Presentation Title

Effect of Temperature on Gelation Properties of Cellulose Derivatives.

Speaker Credentials

P1

Speaker Credentials

PharmD

College

College of Pharmacy

Location

Nova Southeastern University, Davie, Florida, USA

Format

Poster

Start Date

16-2-2018 12:15 PM

End Date

16-2-2018 1:15 PM

Abstract

Objective. The study was conducted to determine gelation properties of methyl cellulose (MC), and carboxymethylcellulose (CMC) in comparison with poly(ethylene oxide) (PEO) when subjected to near-boiling temperatures during abuse. Background. PEO-based abuse deterrent formulations can become vulnerable due to physicochemical changes that occur in solid and solution states of the polymer when subjected to heat. Cellulose derivatives, whose viscosities are minimally affected and gelation properties are enhanced at high temperatures can be beneficial. Therefore, in this study, we characterized these properties at near-boiling extraction temperatures. Methods. A texture analyzer (Brookfield, CT3) was used to measure the gel strength of PEO, CMC and MC solutions (0.5, 1, 2, 2.5, and 5% w/v). Each polymer sample solution was poured into a jacketed beaker maintained at 90oC. After 5 min, gel strength was measured by allowing the texture analyzer probe to travel into the sample to 10 mm at a speed of 1 mm/sec. As the probe moved into the sample, the resistance (measured in mN) exercised by the sample was recorded. Results. PEO solutions showed the maximum gel strength of 196 mN (5% w/v) at room temperature, which was decreased to 76.6 mN at high temperature. MC (5% w/v) solution displayed lowest gel strength at room temperature, whereas at high temperature, it showed the highest gel strength of 1049 mN. Conclusion. At elevated temperatures, where PEO and CMC solutions lose their integrity, the MC solution become strong due to thermo-gelation. Therefore, combinations of such polymers can be helpful in maintaining deterrence performance at low and elevated temperatures.

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Feb 16th, 12:15 PM Feb 16th, 1:15 PM

Effect of Temperature on Gelation Properties of Cellulose Derivatives.

Nova Southeastern University, Davie, Florida, USA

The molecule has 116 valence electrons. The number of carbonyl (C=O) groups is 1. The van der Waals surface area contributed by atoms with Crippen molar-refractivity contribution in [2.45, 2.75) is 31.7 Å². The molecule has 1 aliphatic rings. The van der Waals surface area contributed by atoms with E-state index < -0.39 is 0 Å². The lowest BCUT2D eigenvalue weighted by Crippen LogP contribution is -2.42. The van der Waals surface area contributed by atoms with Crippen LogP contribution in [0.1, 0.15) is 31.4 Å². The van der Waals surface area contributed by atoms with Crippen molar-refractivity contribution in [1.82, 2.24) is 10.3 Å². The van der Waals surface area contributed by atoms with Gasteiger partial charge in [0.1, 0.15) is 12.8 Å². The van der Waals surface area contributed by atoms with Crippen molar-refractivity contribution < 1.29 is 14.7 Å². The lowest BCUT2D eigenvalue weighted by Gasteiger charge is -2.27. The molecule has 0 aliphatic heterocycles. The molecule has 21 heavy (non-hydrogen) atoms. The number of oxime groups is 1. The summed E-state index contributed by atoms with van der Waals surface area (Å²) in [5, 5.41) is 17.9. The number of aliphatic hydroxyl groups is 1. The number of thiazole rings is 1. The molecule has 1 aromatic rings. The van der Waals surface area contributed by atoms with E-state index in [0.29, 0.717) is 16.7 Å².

Objective. The study was conducted to determine gelation properties of methyl cellulose (MC), and carboxymethylcellulose (CMC) in comparison with poly(ethylene oxide) (PEO) when subjected to near-boiling temperatures during abuse. Background. PEO-based abuse deterrent formulations can become vulnerable due to physicochemical changes that occur in solid and solution states of the polymer when subjected to heat. Cellulose derivatives, whose viscosities are minimally affected and gelation properties are enhanced at high temperatures can be beneficial. Therefore, in this study, we characterized these properties at near-boiling extraction temperatures. Methods. A texture analyzer (Brookfield, CT3) was used to measure the gel strength of PEO, CMC and MC solutions (0.5, 1, 2, 2.5, and 5% w/v). Each polymer sample solution was poured into a jacketed beaker maintained at 90oC. After 5 min, gel strength was measured by allowing the texture analyzer probe to travel into the sample to 10 mm at a speed of 1 mm/sec. As the probe moved into the sample, the resistance (measured in mN) exercised by the sample was recorded. Results. PEO solutions showed the maximum gel strength of 196 mN (5% w/v) at room temperature, which was decreased to 76.6 mN at high temperature. MC (5% w/v) solution displayed lowest gel strength at room temperature, whereas at high temperature, it showed the highest gel strength of 1049 mN. Conclusion. At elevated temperatures, where PEO and CMC solutions lose their integrity, the MC solution become strong due to thermo-gelation. Therefore, combinations of such polymers can be helpful in maintaining deterrence performance at low and elevated temperatures.